(e) The enclosure becomes essentially part of the wiring harness and cannot be replaced or moved without considerable effort.

(f) Removing the lid of the enclosure allows only very restricted access, further hampered by enclosed cables, to one side of the circuit board for test, modification, or repair.

(g) The enclosure must be oversized to contain relief bends in cables and tubing, to provide working room for attaching terminals and connectors, and to contain extra cable or tubing for slack if the card is to be removed from the enclosure while operating for access during test, modification, or repair.

There is a need for an improved enclosure that protects the circuits on a printed circuit board without the above deficiencies.

BRIEF SUMMARY OF THE INVENTION

Accordingly, the advantages of the Circuit Shell Enclosure are that the above mentioned prior art deficiencies are eliminated as follows:

    • (a) There is no penetration of the enclosure so no engineering effort is required in that regard.

(b) No feed-through fittings or input/output devices are installed on the enclosure. Input/output devices and wiring or tubing connections are located only on the printed circuit board.

(c) Individual wires pose no special sealing problem and, like cable, can be run straight to terminals or connectors on the printed circuit board without first going through the enclosure,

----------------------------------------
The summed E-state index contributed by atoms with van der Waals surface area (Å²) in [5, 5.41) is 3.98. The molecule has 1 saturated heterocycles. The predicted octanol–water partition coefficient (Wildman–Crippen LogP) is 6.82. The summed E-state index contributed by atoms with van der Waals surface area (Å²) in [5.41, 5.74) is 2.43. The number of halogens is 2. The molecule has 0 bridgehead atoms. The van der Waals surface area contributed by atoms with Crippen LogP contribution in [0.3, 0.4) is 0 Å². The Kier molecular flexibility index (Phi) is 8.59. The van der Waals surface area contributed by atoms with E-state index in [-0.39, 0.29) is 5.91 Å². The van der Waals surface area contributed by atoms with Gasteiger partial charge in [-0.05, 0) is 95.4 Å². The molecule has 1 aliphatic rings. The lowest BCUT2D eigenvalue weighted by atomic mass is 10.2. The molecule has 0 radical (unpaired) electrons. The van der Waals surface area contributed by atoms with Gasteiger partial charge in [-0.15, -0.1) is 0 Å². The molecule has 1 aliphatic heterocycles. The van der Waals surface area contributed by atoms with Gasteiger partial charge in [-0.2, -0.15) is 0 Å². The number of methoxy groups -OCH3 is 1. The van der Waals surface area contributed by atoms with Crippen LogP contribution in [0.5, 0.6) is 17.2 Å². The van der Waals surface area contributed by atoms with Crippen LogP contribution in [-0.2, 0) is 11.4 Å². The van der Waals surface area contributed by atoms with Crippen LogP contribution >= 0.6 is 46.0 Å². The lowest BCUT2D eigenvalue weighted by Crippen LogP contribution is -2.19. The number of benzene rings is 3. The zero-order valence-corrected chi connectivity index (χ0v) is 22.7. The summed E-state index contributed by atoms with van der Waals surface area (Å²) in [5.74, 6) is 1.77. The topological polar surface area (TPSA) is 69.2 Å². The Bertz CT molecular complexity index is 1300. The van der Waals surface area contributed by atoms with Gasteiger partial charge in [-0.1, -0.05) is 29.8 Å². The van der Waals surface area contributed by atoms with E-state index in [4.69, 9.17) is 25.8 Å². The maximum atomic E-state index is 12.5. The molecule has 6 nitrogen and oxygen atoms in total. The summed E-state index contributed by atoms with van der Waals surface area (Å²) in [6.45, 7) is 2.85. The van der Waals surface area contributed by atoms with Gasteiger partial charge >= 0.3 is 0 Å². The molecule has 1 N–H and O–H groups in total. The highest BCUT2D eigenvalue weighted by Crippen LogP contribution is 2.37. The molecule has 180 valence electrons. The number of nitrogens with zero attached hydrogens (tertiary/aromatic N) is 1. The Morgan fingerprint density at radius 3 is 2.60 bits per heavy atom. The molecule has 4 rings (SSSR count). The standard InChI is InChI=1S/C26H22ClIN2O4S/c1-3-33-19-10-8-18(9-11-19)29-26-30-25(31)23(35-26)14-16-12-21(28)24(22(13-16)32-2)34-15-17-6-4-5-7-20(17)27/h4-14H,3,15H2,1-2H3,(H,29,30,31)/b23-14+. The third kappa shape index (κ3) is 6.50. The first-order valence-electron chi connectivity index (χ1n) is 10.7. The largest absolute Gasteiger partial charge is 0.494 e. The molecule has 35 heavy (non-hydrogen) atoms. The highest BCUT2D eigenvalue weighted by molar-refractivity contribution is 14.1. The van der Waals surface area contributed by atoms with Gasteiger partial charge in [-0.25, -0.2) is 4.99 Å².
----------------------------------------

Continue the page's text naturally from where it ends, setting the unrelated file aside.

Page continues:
(d) There are no connectors on the enclosure so there are none redundant to the connectors on the printed circuit board.

(e) The enclosure stays completely separate from the wiring harness and can be removed or replaced without disturbing the wiring.

(f) The enclosure is easily removed without disturbing the wiring to give access to both sides of the operating printed circuit board for test, modification, or repair.

(g) The enclosure needs to be no larger than the printed circuit board since no working room is needed inside the enclosure for installing connectors, nor is room needed inside the enclosure to contain extra cable for relief bends or slack to allow removal of the board from the enclosure

The Circuit Shell Enclosure thus provides complete protection of a circuit on a printed circuit board but does not restrict, encircle, enclose, or complicate external wiring connections to the board. Indeed, the external wiring is greatly simplified because there are no redundant connections or feed-through fittings in the walls of the enclosure, and no wiring to input/output devices installed in the walls of the enclosure. The Circuit Shell Enclosure is completely independent of the wiring and easily removed to gain unrestricted access to the operating board for test, modification, and repair. No enclosed coils of wire, tubing, or cable are needed to provide slack for removing the printed circuit board from the enclosure. The inexpensive and easy to manufacture Circuit Shell Enclosure is compatible with all types of standard printed circuit board mounted input/output devices.

The following description illustrates an embodiment of the Circuit Shell Enclosure but should not be construed as limiting the scope of the invention as determined by the appended claims and their legal equivalents.

DESCRIPTION OF THE SEVERAL VIEWS OF THE DRAWINGS

In the drawings FIGS. 1A and 1B show perspective and elevation views of the two boxes comprising the Circuit Shell Enclosure attached to opposite sides of a printed circuit board.

FIGS. 2A and 2B show the bottom view and cross section of one of the boxes.

FIGS. 3A and 3B show a typical circuit board designed for the Circuit Shell Enclosure, and a cross section of the circuit board with the two boxes of the Circuit Shell Enclosure installed along with a typical circuit component, connector, and feed-through.

DETAILED DESCRIPTION OF THE INVENTION